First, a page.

Desensitisation of the pituitary vasopressin receptor : development of a model system to assess involvement of G protein-coupled receptor kinase 5.
Degree GrantorUniversity of Canterbury
Degree NameMaster of Science
The hypothalamic peptide arginine vasopressin (AVP) is an important regulator of adrenocorticotropin (ACTH) release from the anterior pituitary. AVP stimulates ACTH secretion from corticotroph cells by activating the pituitary vasopressin receptor (V1b-R), a member of the G protein-coupled receptor (GPCR) family. In vitro, repeated stimulus of anterior pituitary cells with AVP results in rapid desensitisation. The aim of this research was to develop methods needed to use RNA interference (RNAi) to investigate the role of G protein-coupled receptor kinase 5 (GRK5) in this desensitisation process. This required the development of a model system using human embryonic kidney (HEK) 293 cells transfected with the pituitary vasopressin receptor, V1b-R. AVP binding to the V1bR activates the phosphoinositide signalling pathway, leading to production of inositol phosphates (IPs), which can be measured following radiolabelling of cells with myo-[³H]inositol. Stimulation of V1b-R-transfected cells for 15 min with AVP (100nM) increased IP production to 235.5 ± 23.4 % (n=3, p<0.02) of that seen in un-stimulated control cells. Following a 5 minute pre-treatment with 5nM VP, the IP response to stimulation with 100nM VP for 15 min was reduced to 62.8 ± 9.1 % (n=4, p<0.02) of that seen in control cells that were not pre-treated. These data indicate that AVP-desensitisation can be induced and measured in V1bR-transfected HEK293 cells following a brief pre-treatment with a physiological concentration of AVP. This model system will enable RNAi to be used to investigate the role of GRK5 in AVP-desensitisation.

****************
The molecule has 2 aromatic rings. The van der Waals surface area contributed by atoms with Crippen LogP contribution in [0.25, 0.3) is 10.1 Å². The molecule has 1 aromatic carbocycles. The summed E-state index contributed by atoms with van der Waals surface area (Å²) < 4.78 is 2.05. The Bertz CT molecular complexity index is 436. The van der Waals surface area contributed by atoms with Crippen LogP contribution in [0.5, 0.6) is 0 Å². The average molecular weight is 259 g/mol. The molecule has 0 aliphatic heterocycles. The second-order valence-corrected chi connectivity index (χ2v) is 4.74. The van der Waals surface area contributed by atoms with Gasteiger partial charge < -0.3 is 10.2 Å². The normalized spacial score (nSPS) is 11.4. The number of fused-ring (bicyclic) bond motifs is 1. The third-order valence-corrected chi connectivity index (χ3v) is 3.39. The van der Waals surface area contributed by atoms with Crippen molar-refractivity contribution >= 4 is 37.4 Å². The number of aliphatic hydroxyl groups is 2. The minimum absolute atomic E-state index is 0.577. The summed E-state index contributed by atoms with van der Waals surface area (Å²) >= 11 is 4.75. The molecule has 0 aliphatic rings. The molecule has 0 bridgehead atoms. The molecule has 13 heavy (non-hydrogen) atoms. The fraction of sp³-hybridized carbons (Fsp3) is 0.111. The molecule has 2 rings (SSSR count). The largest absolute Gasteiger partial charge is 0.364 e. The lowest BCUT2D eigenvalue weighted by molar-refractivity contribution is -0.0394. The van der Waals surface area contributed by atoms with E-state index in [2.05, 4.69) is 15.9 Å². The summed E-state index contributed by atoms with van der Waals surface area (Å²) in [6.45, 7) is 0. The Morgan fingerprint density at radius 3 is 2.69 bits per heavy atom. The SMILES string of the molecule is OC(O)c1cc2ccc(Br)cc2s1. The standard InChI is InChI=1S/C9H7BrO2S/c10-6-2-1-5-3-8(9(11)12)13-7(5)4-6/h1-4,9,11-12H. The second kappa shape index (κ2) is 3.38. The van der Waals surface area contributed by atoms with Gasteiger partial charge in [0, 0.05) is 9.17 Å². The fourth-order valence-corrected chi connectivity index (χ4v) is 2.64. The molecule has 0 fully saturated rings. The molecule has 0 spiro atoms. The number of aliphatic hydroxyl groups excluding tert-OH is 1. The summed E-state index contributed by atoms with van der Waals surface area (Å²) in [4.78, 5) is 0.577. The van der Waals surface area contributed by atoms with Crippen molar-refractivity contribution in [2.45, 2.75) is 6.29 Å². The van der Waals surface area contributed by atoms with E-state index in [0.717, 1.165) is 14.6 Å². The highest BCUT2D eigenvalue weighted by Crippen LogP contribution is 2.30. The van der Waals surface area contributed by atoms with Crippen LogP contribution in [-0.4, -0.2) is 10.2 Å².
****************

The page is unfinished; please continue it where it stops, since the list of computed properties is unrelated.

When using RNAi, it is essential to establish that the effects observed are the result of small interfering RNA (siRNA) specific degradation of the target mRNA. Quantitative reverse transcription PCR (qRT-PCR) was used to measure the expression of GRK5 at the mRNA level in HEK293 cells. Human GRK5 mRNA was amplified using qRT-PCR with GRK5 specific primers, providing confirmation that GRK5 is expressed endogenously in HEK293 cells. GRK5 expression studies were carried out to evaluate whether the qRT-PCR methods developed would be suitable to measure knockdown of GRK5 mRNA using RNAi. These experiments were also designed to assess the impact of HEK293 cell culture methods on expression of GRK5. Expression of GRK5 did not vary with passage number (2-26 passages). The GRK5 expression in HEK293 cells that were maintained in culture for 5 days (grown to a confluence of approximately 100%) was 7.4 ± 0.9 fold greater (n=2, p<0.05) than for cells cultured for 3 days (grown to a confluence of approximately 65%). These data indicate that GRK5 expression is affected by HEK293 culture conditions. Furthermore, the results demonstrated that a significant difference in GRK5 expression could be measured in HEK293 cells using qRT-PCR. Therefore the results reported in this thesis provide the basis for future studies utilising RNAi to investigate mechanisms underlying V1b-R desensitisation.